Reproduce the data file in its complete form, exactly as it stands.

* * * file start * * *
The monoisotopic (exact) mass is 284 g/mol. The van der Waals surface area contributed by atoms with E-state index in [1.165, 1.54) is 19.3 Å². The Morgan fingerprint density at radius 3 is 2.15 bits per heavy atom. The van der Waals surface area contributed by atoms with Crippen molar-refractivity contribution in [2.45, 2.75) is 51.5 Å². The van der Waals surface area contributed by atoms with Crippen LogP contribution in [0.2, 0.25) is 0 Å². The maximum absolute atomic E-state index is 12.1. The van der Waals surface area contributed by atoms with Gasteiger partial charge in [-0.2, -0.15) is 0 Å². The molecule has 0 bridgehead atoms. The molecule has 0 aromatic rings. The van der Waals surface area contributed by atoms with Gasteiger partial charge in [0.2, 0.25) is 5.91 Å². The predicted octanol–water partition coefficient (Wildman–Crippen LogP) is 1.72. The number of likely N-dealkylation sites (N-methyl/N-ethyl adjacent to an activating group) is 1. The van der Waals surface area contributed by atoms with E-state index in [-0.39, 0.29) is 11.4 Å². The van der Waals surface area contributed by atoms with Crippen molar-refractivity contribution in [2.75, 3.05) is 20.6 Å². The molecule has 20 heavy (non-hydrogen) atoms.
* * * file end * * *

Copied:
The monoisotopic (exact) mass is 284 g/mol. The van der Waals surface area contributed by atoms with E-state index in [1.165, 1.54) is 19.3 Å². The Morgan fingerprint density at radius 3 is 2.15 bits per heavy atom. The van der Waals surface area contributed by atoms with Crippen molar-refractivity contribution in [2.45, 2.75) is 51.5 Å². The van der Waals surface area contributed by atoms with Crippen LogP contribution in [0.2, 0.25) is 0 Å². The maximum absolute atomic E-state index is 12.1. The van der Waals surface area contributed by atoms with Gasteiger partial charge in [-0.2, -0.15) is 0 Å². The molecule has 0 bridgehead atoms. The molecule has 0 aromatic rings. The van der Waals surface area contributed by atoms with Gasteiger partial charge in [0.2, 0.25) is 5.91 Å². The predicted octanol–water partition coefficient (Wildman–Crippen LogP) is 1.72. The number of likely N-dealkylation sites (N-methyl/N-ethyl adjacent to an activating group) is 1. The van der Waals surface area contributed by atoms with E-state index in [-0.39, 0.29) is 11.4 Å². The van der Waals surface area contributed by atoms with Crippen molar-refractivity contribution in [2.75, 3.05) is 20.6 Å². The molecule has 20 heavy (non-hydrogen) atoms.